To buy or not to buy?: The pros and cons of owning a condo

First-time homebuyers normally find it difficult to decide whether or not they should buy a condo unit or not. The lack of understanding about the condominium has added to the difficulty in making such a decision.  

A “condominium” is defined by Republic Act No. 4726 or The Condominium Act as “an interest in real property consisting of separate interest in a unit in a residential, industrial or commercial building, and an undivided interest in common, directly or indirectly, in the land on which it is located and in other common areas of the building.”

The “condominium” is a Latin derivative word from the early 18th century; “con” meaning together with and “dominium” meaning right of ownership. Merriam-Webster simply defines it as “individual ownership of a unit in a multi-unit structure (such as an apartment building) or on land owned in common (such as a townhouse complex).”


Condominiums are not limited to mid-to-high rise buildings. Units that share common walls like apartments, semi-detached units, townhouses, row houses, parking slots, and with common areas, facilities, amenities and driveways, can be classified as condominiums, provided that the development complies with the pertinent legal and technical provisions of law.

A condominium project broadly covers the following that are properly reflected in their Master Deed of Restrictions:  

a. Land where the building/s and improvements are located; 

b. Building/s, their units and floors, parking, whether above or below ground;

c. Common areas, facilities and or amenities; 

d. Purpose/s for which the building/s and units are intended or restricted; 

e. Interest of the owners in their units and common areas; and

f. Rights of the unit owners.

Pros of ownership

Condominium units are generally more affordable than a house and lot due to its smaller size and lower land cost compared to expensive locations.

These projects are attractive because they are conveniently located in highly-dense areas and/or within business districts, thus a short distance to malls, groceries and supermarkets, healthcare facilities, laundry shops, etc.

Most have amenities like pools, gyms and fitness rooms, lounge areas and function rooms, kids areas and playgrounds, oftentimes not available to house and lot owners unless they live in a gated community.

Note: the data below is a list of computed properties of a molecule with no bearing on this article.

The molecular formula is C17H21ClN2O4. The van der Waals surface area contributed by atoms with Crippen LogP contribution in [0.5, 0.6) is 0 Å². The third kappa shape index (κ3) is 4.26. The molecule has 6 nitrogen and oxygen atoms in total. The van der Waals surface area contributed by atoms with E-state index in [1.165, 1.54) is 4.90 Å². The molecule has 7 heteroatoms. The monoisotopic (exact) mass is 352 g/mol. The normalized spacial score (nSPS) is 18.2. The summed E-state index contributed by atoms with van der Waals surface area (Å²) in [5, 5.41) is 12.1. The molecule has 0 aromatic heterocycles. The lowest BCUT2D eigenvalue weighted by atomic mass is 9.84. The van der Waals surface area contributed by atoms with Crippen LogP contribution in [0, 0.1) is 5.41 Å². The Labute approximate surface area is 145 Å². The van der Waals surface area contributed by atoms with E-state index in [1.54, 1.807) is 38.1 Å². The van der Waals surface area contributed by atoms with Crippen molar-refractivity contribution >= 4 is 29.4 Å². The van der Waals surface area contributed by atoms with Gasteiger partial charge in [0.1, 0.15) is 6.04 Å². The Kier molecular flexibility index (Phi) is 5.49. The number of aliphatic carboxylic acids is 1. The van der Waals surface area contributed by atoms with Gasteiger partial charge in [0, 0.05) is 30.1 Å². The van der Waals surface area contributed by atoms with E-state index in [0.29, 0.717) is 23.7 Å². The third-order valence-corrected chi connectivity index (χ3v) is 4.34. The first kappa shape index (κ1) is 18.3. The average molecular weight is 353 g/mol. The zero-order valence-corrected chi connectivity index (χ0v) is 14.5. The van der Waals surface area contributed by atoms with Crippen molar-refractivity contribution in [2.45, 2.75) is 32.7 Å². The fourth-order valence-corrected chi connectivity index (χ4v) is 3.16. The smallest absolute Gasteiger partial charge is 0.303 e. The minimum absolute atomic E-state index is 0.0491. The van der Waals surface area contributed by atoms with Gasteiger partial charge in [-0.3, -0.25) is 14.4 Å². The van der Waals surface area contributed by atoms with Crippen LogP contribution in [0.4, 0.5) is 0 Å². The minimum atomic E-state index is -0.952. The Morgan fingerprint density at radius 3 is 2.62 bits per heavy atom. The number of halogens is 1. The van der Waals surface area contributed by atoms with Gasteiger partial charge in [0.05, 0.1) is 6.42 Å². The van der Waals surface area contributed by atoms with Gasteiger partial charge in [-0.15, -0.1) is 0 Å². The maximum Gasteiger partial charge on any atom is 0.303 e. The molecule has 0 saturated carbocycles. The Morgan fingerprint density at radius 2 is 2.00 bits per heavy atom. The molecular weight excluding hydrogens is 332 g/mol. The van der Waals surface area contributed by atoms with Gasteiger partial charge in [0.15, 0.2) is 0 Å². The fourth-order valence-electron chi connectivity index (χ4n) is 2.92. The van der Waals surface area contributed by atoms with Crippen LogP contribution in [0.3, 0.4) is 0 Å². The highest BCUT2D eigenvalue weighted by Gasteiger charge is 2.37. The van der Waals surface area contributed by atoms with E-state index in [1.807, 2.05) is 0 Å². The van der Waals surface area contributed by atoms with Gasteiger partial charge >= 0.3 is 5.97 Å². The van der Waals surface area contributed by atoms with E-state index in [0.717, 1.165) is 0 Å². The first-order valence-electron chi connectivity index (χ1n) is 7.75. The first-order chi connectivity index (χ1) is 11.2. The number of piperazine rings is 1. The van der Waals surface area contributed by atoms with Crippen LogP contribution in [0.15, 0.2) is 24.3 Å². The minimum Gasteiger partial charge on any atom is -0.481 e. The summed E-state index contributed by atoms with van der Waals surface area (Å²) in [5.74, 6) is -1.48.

Among the major considerations of owning a condominium unit is the availability of 24/7  security. Moreover, residents have additional peace of mind because of installed CCTVs, smoke detectors and fire sprinkles.

Many buyers need not worry about repairs and maintenance in common areas. Even in their own units, residents can expect the assistance of condominium technicians to be available for urgent concerns while having access to an array of fee-based third party providers for non-urgent issues.

Cons and concerns

Traditionalist buyers, however, complain about not being able to personally own the land where their units stand.

Some buyers don’t like their rights and movements restricted because of the stringent master deeds, by-laws and house rules. Renovations are likewise controlled, especially if it affects the building’s structure or exterior appearance. 

Selected buyers complained about their difficulty in expanding their spaces, while some residents expressed concerns about privacy issues due to the large number of units and or constant monitoring by security cameras.

Condominium corporations also require the payment of monthly dues or fees needed to cover their operational costs such as salaries for administration staff, cleaners, security guards, technicians, common utility charges, real estate taxes, periodic repairs, pool cleaning, preventive maintenance for elevators, generators, pumps and water tanks. Additional condominium assessments may be imposed to cover building exterior and common area repainting and the rehabilitation of amenities.  

Condo market

But a condo is a good starter unit for first-time buyers and even for others. 

They are extremely popular among frequent travelers, empty nesters and seniors. Foreigners are also attracted to the condo because they are allowed to purchase these units provided the condominium corporation remains 60-percent Filipino-owned.

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Henry L. Yap is an architect, environmental planner, real estate practitioner and former professorial lecturer.